Review | Pêcheurs d’êponges, Yachar Kemal | Editions Bleu autour

Since I came to Istanbul in 1951, I have always said I was of Kurdish origin and that I had been sentenced to jail for being a communist. Later on, in interviews, I continued to say the same thing. I was one of the first writers to claim his Kurdish heritage. In 1997, I was questioned on this matter in Germany. I confirmed I am a writer writing in the Turkish language. I have never written a line in Kurdish, but I am Kurd. In many of my books, the heroes carry Kurdish names or nicknames. I never repudiated my Kurdish identity, part of my family comes from the Caucasus; they are Turkmen who fought against the (Russian) Tsar and later came as refugees to Turkey, first to Bursa, then to Van, where one of my grandfathers married the daughter of a Kurdish bey. As if that were not enough, there is also some Assyrian blood in my family, but all of Anatolia is like that. My advantage is that although many people in Anatolia don’t know the Kurdish language, I know it and speak it. But I cannot read and write it. When the writer Mehmet Uzun read me his book written in Kurdish, I understood everything, but I could not have read it for myself.” [Extract from an interview with Kemal Sadik Gökçeli published in The Middle East magazine, 2002]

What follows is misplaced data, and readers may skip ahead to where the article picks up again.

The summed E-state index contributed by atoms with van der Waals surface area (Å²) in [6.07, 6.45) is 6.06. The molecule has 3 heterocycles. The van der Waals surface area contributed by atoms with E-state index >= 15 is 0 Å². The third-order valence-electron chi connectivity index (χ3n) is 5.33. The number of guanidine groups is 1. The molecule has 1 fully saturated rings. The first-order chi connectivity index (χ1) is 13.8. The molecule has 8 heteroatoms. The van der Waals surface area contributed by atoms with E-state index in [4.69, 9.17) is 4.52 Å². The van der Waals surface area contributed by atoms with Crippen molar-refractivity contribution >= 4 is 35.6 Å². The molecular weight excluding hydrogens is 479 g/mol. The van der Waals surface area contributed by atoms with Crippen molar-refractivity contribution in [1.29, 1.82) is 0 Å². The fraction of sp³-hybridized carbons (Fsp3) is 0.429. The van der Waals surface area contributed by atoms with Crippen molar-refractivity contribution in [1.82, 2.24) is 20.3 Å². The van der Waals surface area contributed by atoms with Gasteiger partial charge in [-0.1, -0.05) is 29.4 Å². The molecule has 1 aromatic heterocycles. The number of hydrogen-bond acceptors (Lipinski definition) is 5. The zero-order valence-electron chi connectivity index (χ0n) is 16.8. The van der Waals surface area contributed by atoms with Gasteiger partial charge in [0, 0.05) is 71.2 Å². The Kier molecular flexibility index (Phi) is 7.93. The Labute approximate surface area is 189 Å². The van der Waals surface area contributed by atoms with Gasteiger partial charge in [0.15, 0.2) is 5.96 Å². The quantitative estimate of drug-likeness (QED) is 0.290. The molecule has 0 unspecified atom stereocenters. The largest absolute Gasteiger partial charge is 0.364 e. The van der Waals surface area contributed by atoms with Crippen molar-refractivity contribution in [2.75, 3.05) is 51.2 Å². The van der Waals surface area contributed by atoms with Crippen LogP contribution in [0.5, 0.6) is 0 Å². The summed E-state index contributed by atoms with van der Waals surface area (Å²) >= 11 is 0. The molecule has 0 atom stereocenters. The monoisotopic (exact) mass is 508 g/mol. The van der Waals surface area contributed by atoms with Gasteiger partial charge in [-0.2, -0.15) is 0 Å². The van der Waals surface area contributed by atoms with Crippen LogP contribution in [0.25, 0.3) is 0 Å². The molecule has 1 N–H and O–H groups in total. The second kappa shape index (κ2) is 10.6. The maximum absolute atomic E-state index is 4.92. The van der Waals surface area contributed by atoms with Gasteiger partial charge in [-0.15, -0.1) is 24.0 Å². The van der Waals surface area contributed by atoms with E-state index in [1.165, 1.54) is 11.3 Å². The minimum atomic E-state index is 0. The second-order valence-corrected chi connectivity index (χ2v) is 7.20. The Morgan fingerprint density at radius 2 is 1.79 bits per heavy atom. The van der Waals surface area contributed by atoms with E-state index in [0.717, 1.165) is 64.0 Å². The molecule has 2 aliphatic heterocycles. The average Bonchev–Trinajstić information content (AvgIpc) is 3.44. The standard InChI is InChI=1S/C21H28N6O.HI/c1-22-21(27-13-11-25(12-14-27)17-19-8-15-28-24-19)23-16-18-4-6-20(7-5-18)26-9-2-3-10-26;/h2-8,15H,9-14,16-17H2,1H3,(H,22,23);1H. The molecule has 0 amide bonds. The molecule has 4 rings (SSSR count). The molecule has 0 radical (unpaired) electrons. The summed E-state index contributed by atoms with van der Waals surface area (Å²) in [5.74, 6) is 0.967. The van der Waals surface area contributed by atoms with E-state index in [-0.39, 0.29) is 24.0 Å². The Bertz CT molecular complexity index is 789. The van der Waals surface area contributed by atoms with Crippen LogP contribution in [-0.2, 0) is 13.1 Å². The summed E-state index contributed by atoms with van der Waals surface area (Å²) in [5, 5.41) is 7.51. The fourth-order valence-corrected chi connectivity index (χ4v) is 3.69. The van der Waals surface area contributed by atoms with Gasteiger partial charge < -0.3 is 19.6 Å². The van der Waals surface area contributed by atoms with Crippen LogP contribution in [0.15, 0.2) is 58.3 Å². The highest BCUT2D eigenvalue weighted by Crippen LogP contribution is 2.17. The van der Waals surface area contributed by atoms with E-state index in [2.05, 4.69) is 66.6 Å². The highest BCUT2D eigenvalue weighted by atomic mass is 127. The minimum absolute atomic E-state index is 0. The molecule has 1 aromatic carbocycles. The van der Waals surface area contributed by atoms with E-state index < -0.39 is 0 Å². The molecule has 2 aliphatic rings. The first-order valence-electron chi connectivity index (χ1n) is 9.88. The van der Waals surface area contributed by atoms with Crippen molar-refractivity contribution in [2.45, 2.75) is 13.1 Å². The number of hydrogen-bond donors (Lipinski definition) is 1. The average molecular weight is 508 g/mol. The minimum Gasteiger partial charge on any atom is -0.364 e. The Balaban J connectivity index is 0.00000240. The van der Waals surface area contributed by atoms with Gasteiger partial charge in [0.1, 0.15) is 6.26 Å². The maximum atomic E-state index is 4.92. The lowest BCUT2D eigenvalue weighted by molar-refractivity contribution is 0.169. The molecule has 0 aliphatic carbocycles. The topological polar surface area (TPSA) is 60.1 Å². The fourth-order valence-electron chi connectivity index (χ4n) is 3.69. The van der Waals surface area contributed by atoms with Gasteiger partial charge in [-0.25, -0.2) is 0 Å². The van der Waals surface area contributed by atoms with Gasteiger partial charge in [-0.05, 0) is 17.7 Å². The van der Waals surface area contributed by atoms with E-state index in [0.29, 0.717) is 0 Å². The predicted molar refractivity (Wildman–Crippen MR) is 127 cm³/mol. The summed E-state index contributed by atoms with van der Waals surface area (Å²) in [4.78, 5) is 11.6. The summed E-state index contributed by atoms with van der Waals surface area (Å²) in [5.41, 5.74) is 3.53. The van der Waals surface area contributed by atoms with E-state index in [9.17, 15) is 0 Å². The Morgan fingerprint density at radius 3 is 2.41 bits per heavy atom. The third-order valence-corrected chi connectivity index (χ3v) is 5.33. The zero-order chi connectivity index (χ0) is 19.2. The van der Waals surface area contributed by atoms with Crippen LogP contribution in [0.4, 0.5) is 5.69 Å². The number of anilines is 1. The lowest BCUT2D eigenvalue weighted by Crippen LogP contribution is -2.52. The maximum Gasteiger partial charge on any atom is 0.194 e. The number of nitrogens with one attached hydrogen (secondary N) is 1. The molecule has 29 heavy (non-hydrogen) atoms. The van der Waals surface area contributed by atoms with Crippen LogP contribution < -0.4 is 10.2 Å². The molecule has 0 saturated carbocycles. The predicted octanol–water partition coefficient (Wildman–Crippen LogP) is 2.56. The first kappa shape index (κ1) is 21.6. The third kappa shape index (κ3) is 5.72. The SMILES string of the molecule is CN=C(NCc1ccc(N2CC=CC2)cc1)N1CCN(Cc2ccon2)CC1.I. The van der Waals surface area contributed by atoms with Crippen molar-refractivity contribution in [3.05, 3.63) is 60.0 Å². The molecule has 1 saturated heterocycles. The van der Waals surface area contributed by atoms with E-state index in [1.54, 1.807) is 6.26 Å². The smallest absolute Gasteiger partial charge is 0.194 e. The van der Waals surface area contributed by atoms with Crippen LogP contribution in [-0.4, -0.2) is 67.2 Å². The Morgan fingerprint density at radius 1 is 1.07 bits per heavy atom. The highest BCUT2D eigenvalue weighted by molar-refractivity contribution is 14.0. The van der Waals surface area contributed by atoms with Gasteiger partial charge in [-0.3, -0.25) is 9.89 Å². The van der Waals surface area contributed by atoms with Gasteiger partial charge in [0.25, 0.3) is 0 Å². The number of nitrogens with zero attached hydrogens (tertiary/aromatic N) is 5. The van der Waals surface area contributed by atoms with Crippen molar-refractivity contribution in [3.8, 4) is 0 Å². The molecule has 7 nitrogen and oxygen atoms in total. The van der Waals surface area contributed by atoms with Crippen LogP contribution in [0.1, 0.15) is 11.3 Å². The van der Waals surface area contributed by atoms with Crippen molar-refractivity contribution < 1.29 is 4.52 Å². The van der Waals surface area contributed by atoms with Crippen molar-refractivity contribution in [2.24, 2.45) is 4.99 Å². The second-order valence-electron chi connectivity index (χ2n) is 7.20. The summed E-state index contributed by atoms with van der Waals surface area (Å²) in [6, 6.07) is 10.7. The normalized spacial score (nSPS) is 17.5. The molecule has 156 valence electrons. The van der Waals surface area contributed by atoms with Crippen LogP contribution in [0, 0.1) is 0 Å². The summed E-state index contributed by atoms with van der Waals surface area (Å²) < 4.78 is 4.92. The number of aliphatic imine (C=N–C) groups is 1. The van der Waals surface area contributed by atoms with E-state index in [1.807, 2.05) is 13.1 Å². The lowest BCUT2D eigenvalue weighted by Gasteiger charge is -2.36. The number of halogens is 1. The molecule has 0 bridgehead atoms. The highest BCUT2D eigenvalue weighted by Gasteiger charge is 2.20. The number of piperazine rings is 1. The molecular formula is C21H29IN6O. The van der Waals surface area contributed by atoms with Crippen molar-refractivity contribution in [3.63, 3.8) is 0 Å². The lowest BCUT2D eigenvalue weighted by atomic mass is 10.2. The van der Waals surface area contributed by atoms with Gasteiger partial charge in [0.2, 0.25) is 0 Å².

Kemal Sadik Gökçeli worked as a journalist for Cumhuriyet from 1951-63 before turning to fiction. He wrote under a pseudonym: Yachar Kemal. As Turkey’s most prominent novelist, his books have been published in numerous languages, and he has been showered with international awards. In 1973 he was nominated for the Nobel Prize for literature.

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